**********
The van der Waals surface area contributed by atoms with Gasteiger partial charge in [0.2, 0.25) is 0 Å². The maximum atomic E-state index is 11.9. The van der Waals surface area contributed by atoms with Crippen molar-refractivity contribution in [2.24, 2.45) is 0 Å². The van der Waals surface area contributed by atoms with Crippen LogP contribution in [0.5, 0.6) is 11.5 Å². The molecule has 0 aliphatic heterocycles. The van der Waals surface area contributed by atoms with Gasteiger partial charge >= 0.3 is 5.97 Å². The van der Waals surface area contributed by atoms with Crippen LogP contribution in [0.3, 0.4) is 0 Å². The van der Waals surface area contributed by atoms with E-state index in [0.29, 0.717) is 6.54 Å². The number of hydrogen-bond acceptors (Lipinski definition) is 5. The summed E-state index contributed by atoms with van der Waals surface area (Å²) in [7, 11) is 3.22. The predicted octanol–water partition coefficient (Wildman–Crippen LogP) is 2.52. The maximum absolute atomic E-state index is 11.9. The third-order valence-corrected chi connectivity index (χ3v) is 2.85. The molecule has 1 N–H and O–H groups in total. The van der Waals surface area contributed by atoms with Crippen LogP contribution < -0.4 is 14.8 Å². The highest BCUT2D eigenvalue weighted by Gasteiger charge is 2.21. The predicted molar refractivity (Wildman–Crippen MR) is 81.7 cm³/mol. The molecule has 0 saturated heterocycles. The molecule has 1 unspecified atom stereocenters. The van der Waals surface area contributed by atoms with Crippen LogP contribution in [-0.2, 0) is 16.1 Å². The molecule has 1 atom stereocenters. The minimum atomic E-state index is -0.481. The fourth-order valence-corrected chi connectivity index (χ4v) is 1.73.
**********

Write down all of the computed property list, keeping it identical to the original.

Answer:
The van der Waals surface area contributed by atoms with Gasteiger partial charge in [0.2, 0.25) is 0 Å². The maximum atomic E-state index is 11.9. The van der Waals surface area contributed by atoms with Crippen molar-refractivity contribution in [2.24, 2.45) is 0 Å². The van der Waals surface area contributed by atoms with Crippen LogP contribution in [0.5, 0.6) is 11.5 Å². The molecule has 0 aliphatic heterocycles. The van der Waals surface area contributed by atoms with Gasteiger partial charge >= 0.3 is 5.97 Å². The van der Waals surface area contributed by atoms with Crippen LogP contribution in [0.3, 0.4) is 0 Å². The van der Waals surface area contributed by atoms with E-state index in [0.29, 0.717) is 6.54 Å². The number of hydrogen-bond acceptors (Lipinski definition) is 5. The summed E-state index contributed by atoms with van der Waals surface area (Å²) in [7, 11) is 3.22. The predicted octanol–water partition coefficient (Wildman–Crippen LogP) is 2.52. The maximum absolute atomic E-state index is 11.9. The third-order valence-corrected chi connectivity index (χ3v) is 2.85. The molecule has 1 N–H and O–H groups in total. The van der Waals surface area contributed by atoms with Crippen LogP contribution < -0.4 is 14.8 Å². The highest BCUT2D eigenvalue weighted by Gasteiger charge is 2.21. The predicted molar refractivity (Wildman–Crippen MR) is 81.7 cm³/mol. The molecule has 0 saturated heterocycles. The molecule has 1 unspecified atom stereocenters. The van der Waals surface area contributed by atoms with Crippen LogP contribution in [-0.2, 0) is 16.1 Å². The molecule has 1 atom stereocenters. The minimum atomic E-state index is -0.481. The fourth-order valence-corrected chi connectivity index (χ4v) is 1.73.